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How To Design Your First Business Card

With so many businesses and brands popping up, it’s hard to make your business card stand out without feeling like Patrick Bateman from American Psycho. Before you dig into the nitty gritty of it all, it’s important to consider the following tips before designing or printing:

1. What do you want your business card to say about you?

Your business card is essentially your idea on a wallet-sized piece of cardboard. Consider the purpose of your business and what you’d like your first impression to be. Almost like dating for the first time. For example, if you just want your contact details – do the research and find the best ways to layout that information. If you want the card to be whimsical and creative, explore those options but remember to keep it simple as you don’t have a lot of real estate.

2. The importance of COLOUR
What are the team colours for your brand? Colours can symbolise the tone of your business and can be used to highlight parts of your design. Be sure to experiment with different colour combinations of your brand before you settle for a business card design.

3. Avoid cheesy imagery
Cheesy imagery such as stock images and clip art can cheapen your brand. Create identifiable for your brand and shows that you are unique. The best option is to use your logo as the main focal point of your business card. If you do include a logo, be sure to use high-quality vectors to avoid pixelation or distortion.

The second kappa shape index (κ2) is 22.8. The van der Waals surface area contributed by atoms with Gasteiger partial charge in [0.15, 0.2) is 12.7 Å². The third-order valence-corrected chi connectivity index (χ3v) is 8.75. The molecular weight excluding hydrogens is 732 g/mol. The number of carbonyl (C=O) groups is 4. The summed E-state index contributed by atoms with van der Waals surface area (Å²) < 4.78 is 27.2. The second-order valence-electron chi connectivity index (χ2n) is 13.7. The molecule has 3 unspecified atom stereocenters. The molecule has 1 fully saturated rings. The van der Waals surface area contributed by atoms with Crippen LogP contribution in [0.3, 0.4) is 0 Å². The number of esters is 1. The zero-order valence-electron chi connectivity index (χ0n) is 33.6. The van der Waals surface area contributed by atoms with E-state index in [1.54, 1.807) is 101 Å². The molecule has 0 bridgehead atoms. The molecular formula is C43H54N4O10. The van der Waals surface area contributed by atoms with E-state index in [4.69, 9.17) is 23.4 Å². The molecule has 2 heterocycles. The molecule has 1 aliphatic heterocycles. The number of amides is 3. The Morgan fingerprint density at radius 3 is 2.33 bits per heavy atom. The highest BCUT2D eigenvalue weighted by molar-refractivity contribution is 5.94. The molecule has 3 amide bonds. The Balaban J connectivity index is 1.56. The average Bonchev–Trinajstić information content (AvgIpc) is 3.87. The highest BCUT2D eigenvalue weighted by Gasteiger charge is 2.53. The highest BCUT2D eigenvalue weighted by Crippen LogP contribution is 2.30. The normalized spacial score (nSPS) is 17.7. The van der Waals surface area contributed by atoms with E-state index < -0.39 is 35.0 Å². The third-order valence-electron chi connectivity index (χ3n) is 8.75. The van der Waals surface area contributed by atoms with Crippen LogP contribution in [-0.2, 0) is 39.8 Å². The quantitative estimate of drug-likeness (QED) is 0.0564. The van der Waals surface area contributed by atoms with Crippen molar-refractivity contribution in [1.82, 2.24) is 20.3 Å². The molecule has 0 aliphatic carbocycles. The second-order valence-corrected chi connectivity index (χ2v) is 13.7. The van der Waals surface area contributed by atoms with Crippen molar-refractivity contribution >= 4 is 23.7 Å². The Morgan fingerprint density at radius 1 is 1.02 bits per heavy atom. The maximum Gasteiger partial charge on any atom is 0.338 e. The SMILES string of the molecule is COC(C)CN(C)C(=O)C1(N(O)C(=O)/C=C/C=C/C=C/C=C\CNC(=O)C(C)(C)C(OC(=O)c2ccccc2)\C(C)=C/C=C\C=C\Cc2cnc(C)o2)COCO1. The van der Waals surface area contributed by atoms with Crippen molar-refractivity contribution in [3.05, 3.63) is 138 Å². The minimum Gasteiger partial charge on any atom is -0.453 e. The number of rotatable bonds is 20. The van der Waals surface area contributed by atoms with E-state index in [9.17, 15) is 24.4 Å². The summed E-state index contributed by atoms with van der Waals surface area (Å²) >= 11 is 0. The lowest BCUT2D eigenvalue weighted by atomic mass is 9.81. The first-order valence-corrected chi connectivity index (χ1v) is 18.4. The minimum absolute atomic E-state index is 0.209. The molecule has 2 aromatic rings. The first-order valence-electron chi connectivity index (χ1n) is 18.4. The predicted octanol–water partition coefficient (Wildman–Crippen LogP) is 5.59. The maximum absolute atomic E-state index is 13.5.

4. Remember what business cards are for
This sounds like a no brainer, but you would be surprised by how crazy people go with their own business cards. Know that your business card is just a handout for contact details for when you’re networking between small groups of people and are not for closing sales. For hard sell marketing or spreading awareness between a large number of people, that kind of information can be reserved for a poster or in this day and age, paid online marketing campaigns.

Remember when Magazines were popular?

Since the 1800s to the early 2000s – magazines were not just printed books you found lying around in a doctor’s office. They were the backbone of pop culture and one of the most powerful tools of media consumption. Once everything became digital and the transition towards the Internet began, magazines and all things print were left forgotten.

 

Will we ever see the rise of print again? Highly unlikely. We are glued to our phones. The closest thing we have to magazine culture is Instagram. The magazine empire held onto a long history of selling the ideal lifestyle. Magazines were the equivalent to the bible for middle-class readers, indoctrinating a patriarchal idea of what to think and how to think. The industry controlled what you wore by telling you what was in or out, who to listen to, and the only source of journalism at the time.

 

Although fake news exists within the dark webs of the internet, consumers are much smarter now with resources and tools to fact-check at their disposal. Whatever comes next for the post-journalism and post-internet era, readers will evolve.

 

What do you think will be next?

Article source: Alexandra Kitty